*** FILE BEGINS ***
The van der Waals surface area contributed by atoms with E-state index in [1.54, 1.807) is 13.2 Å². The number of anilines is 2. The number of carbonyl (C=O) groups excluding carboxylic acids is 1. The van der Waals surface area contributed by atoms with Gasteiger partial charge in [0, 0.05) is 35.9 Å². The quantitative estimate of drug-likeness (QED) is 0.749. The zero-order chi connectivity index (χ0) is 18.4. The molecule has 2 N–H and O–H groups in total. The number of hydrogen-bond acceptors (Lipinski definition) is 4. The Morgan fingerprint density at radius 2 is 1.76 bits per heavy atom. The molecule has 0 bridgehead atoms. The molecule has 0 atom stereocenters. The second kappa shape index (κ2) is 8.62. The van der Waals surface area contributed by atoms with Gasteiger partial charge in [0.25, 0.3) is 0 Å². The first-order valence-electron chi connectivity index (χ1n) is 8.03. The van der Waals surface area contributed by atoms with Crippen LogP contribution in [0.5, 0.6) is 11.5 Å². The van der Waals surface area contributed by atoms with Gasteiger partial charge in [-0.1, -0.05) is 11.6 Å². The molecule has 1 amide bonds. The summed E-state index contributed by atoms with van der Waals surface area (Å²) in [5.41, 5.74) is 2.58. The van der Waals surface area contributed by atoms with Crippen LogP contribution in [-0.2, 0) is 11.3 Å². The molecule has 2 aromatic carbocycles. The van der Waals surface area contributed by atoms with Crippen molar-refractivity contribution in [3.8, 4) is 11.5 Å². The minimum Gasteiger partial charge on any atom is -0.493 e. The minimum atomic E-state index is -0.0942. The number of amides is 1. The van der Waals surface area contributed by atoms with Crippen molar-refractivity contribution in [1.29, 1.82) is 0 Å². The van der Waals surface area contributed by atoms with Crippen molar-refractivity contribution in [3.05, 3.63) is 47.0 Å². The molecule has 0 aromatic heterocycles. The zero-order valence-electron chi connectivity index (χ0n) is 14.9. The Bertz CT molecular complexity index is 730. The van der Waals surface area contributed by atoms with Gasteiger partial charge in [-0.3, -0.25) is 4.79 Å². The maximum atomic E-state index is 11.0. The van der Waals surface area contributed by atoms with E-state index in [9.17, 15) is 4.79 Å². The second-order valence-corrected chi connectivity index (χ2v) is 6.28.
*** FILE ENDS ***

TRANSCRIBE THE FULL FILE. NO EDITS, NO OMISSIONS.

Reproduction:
The van der Waals surface area contributed by atoms with E-state index in [1.54, 1.807) is 13.2 Å². The number of anilines is 2. The number of carbonyl (C=O) groups excluding carboxylic acids is 1. The van der Waals surface area contributed by atoms with Gasteiger partial charge in [0, 0.05) is 35.9 Å². The quantitative estimate of drug-likeness (QED) is 0.749. The zero-order chi connectivity index (χ0) is 18.4. The molecule has 2 N–H and O–H groups in total. The number of hydrogen-bond acceptors (Lipinski definition) is 4. The Morgan fingerprint density at radius 2 is 1.76 bits per heavy atom. The molecule has 0 bridgehead atoms. The molecule has 0 atom stereocenters. The second kappa shape index (κ2) is 8.62. The van der Waals surface area contributed by atoms with Gasteiger partial charge in [0.25, 0.3) is 0 Å². The first-order valence-electron chi connectivity index (χ1n) is 8.03. The van der Waals surface area contributed by atoms with Crippen LogP contribution in [0.5, 0.6) is 11.5 Å². The van der Waals surface area contributed by atoms with Gasteiger partial charge in [-0.1, -0.05) is 11.6 Å². The molecule has 1 amide bonds. The summed E-state index contributed by atoms with van der Waals surface area (Å²) in [5.41, 5.74) is 2.58. The van der Waals surface area contributed by atoms with Crippen LogP contribution in [-0.2, 0) is 11.3 Å². The molecule has 2 aromatic carbocycles. The van der Waals surface area contributed by atoms with Crippen molar-refractivity contribution in [3.8, 4) is 11.5 Å². The minimum Gasteiger partial charge on any atom is -0.493 e. The minimum atomic E-state index is -0.0942. The number of amides is 1. The van der Waals surface area contributed by atoms with Crippen molar-refractivity contribution in [1.29, 1.82) is 0 Å². The van der Waals surface area contributed by atoms with Crippen molar-refractivity contribution in [3.05, 3.63) is 47.0 Å². The molecule has 0 aromatic heterocycles. The zero-order valence-electron chi connectivity index (χ0n) is 14.9. The Bertz CT molecular complexity index is 730. The van der Waals surface area contributed by atoms with Gasteiger partial charge in [-0.3, -0.25) is 4.79 Å². The maximum atomic E-state index is 11.0. The van der Waals surface area contributed by atoms with E-state index in [9.17, 15) is 4.79 Å². The second-order valence-corrected chi connectivity index (χ2v) is 6.28.